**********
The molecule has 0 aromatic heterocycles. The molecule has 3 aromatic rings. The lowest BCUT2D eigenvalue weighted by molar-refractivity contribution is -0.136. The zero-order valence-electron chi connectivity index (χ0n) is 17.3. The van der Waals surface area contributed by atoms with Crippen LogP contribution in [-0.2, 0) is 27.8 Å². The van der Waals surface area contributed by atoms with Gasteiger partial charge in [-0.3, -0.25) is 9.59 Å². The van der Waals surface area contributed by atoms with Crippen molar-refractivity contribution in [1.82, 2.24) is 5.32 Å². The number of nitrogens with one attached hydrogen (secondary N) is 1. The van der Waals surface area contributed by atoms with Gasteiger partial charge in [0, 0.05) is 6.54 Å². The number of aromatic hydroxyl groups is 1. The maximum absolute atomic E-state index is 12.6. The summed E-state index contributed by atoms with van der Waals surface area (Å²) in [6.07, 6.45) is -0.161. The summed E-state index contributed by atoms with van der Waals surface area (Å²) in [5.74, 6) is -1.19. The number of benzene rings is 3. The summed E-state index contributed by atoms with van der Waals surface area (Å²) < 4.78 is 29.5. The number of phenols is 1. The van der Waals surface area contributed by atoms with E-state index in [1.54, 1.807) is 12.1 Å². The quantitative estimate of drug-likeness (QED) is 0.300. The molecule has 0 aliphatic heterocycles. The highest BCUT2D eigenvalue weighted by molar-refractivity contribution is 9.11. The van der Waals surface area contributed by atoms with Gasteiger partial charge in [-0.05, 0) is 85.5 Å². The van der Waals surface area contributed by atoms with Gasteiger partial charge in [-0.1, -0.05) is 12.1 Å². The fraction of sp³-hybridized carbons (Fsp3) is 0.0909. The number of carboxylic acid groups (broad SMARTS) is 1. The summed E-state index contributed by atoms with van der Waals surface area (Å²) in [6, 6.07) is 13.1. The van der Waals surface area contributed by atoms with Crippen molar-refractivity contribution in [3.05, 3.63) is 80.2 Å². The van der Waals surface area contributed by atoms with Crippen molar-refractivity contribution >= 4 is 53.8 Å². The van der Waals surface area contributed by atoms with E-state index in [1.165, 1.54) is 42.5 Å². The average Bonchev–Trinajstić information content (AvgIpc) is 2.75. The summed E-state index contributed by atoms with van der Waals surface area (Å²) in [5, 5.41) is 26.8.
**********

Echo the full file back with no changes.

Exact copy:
The molecule has 0 aromatic heterocycles. The molecule has 3 aromatic rings. The lowest BCUT2D eigenvalue weighted by molar-refractivity contribution is -0.136. The zero-order valence-electron chi connectivity index (χ0n) is 17.3. The van der Waals surface area contributed by atoms with Crippen LogP contribution in [-0.2, 0) is 27.8 Å². The van der Waals surface area contributed by atoms with Gasteiger partial charge in [-0.3, -0.25) is 9.59 Å². The van der Waals surface area contributed by atoms with Crippen molar-refractivity contribution in [1.82, 2.24) is 5.32 Å². The number of nitrogens with one attached hydrogen (secondary N) is 1. The van der Waals surface area contributed by atoms with Gasteiger partial charge in [0, 0.05) is 6.54 Å². The number of aromatic hydroxyl groups is 1. The maximum absolute atomic E-state index is 12.6. The summed E-state index contributed by atoms with van der Waals surface area (Å²) in [6.07, 6.45) is -0.161. The summed E-state index contributed by atoms with van der Waals surface area (Å²) in [5.74, 6) is -1.19. The number of benzene rings is 3. The summed E-state index contributed by atoms with van der Waals surface area (Å²) < 4.78 is 29.5. The number of phenols is 1. The van der Waals surface area contributed by atoms with E-state index in [1.54, 1.807) is 12.1 Å². The quantitative estimate of drug-likeness (QED) is 0.300. The molecule has 0 aliphatic heterocycles. The highest BCUT2D eigenvalue weighted by molar-refractivity contribution is 9.11. The van der Waals surface area contributed by atoms with Gasteiger partial charge in [-0.05, 0) is 85.5 Å². The van der Waals surface area contributed by atoms with Gasteiger partial charge in [-0.1, -0.05) is 12.1 Å². The fraction of sp³-hybridized carbons (Fsp3) is 0.0909. The number of carboxylic acid groups (broad SMARTS) is 1. The summed E-state index contributed by atoms with van der Waals surface area (Å²) in [6, 6.07) is 13.1. The van der Waals surface area contributed by atoms with Crippen molar-refractivity contribution in [3.05, 3.63) is 80.2 Å². The van der Waals surface area contributed by atoms with Crippen molar-refractivity contribution >= 4 is 53.8 Å². The van der Waals surface area contributed by atoms with E-state index in [1.165, 1.54) is 42.5 Å². The average Bonchev–Trinajstić information content (AvgIpc) is 2.75. The summed E-state index contributed by atoms with van der Waals surface area (Å²) in [5, 5.41) is 26.8.